Lake Como. Mark’s parents were gracious enough to invite Mark and I to join them in Lake Como for a few days. Which is another way to say that they were spoiling us. The hotel had many stars and a stellar location; to the right, for example, is the view from our room's balcony, with the dome of the cathedral, or Como's Duomo, just visible down the lake. As the Red Sox specialize in winning and pirates specialize in swarrrrrthiness, Lake Como specializes in breathtaking views.
At times we comprised a party of nine, with Mark’s sister, our friends Chris and Glee, and Mark’s godmother Terry and her friend Jane rounding out the group. While not the Greatest Show on Earth, we may have been nominated for Oscars in the following categories: Best Comedic Ensemble (Group); Best Actor in a Role Limited to Nighttime Activities (Mark works late); Best Soundtrack (ya gotta love familiar voices from home, especially when they ring with Boston-area accents); and Best Actress Duo Impersonating Laverne and Shirley (Terry and Jane’s starring roles, as themselves).
The town of Como seemed to be in post-summer slowdown, which was fine with me as I am developing a fondness for off-season travel. We strolled the streets of the old town in the rain. We had a great lunch and admired the duomo. The green copper roofed rises impressively above the town as the latter crowds towards the water, making it seem that all the buildings want to take a dip in the lake. But nobody brought their suit.
On a long Saturday morning run with and without Michelle (she is also training for a marathon, her 17th, and ran farther than I did), I had to remind myself frequently to watch my step out of concern for the effect the unfolding views might have on my pedal locomatory coordination. We ran through a botanical garden, around many rotaries, past 17th-century palaces and cigarette boats - speedboats also know apparently as “go fast boats.” [There was a race later the day we left and I honestly thought about changing my ticket.]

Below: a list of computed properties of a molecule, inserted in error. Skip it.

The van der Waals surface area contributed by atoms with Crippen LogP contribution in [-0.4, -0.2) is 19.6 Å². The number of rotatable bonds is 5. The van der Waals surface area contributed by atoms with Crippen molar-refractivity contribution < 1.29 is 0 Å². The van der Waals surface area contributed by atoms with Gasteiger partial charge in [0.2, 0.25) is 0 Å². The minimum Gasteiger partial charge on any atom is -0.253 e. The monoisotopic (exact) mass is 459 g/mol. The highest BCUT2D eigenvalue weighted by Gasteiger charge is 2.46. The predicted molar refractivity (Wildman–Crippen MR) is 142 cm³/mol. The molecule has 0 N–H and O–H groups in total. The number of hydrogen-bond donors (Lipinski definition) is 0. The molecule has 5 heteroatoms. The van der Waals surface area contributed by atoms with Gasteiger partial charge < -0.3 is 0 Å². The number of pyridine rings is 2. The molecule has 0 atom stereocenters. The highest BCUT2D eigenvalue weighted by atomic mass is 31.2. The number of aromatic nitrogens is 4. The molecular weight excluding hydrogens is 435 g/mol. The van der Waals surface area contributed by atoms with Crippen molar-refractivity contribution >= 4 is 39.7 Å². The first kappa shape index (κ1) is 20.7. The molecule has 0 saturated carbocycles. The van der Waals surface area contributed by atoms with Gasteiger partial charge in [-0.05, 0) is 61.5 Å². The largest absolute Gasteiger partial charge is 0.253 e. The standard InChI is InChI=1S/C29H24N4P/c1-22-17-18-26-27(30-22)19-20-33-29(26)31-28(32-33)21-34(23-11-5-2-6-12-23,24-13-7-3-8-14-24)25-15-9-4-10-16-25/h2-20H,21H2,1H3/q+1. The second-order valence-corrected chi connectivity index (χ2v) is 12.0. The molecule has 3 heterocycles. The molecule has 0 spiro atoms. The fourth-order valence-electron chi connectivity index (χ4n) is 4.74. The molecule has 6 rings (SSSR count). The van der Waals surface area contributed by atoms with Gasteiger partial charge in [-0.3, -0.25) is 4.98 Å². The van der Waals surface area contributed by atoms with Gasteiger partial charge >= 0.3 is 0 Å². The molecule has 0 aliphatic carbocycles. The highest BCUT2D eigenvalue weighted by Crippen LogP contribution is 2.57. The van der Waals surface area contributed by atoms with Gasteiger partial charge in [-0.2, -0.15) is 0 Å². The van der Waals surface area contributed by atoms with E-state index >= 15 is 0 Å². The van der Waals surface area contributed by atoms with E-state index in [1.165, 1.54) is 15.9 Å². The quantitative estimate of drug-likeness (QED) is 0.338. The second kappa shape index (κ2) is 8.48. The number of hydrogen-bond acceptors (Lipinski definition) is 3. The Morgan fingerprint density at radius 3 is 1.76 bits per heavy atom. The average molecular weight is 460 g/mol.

Throughout our entire stay, we ate like royalty. If you’re ever in Brunate, a short funicular ride straight up from Como, and are eating in a restaurant that seems impossibly perched on the edge of a precipitous drop, enjoying the view and telling yourself to forget the effects of gravity on unsupported patios, be sure to try the wild boar and venison prosciutto. They’re excellent.
If you’re ever in Bellagio, a short or long ferry ride from Como (depending if you take the direct Discovery Channel-worthy hydrofoil boat or not), and have built up a sufficient appetite from strolling hillside shops and craning your neck looking for George Clooney’s lakeside villa, I recommend trying the wild mushroom fettucine. That is, if you can manage to chew with so much jaw-dropping beauty around you.
Riding the ferry up the lake, I could see easily why Mr. Clooney and others across the centuries have chosen to live there. The steep verdant hills caught shreds of fog and clouds and held them quiet in narrow river-run valleys. The towns that rest along the shore at intervals looked colorful and calm from the boat. On the distant horizon to the north wait mountains of varying heights that even in early October were beginning to wear white topcoats of snow. The narrow deep blue lake itself feels like the sinuous coast of Maine turned inside out.
Ferries, hills, funiculars, snow-capped peaks, wild boar, lakeside running paths, a short hop skip from Switzerland (you don’t even need the jump it’s so close), clean air and water. I was smitten. I took a lot of pictures.
Obviously, Lake Como is a world-class vacation destination raved about in all guidebooks on Italy and periodicals like the New York Times in their semi-official weekly travel articles on bel paese. Still, I was exuberantly surprised. Next time George calls, I won’t pretend to be busy grooming my llama.
And I’ll tell him I have just the cast of characters for Ocean’s Fourteen.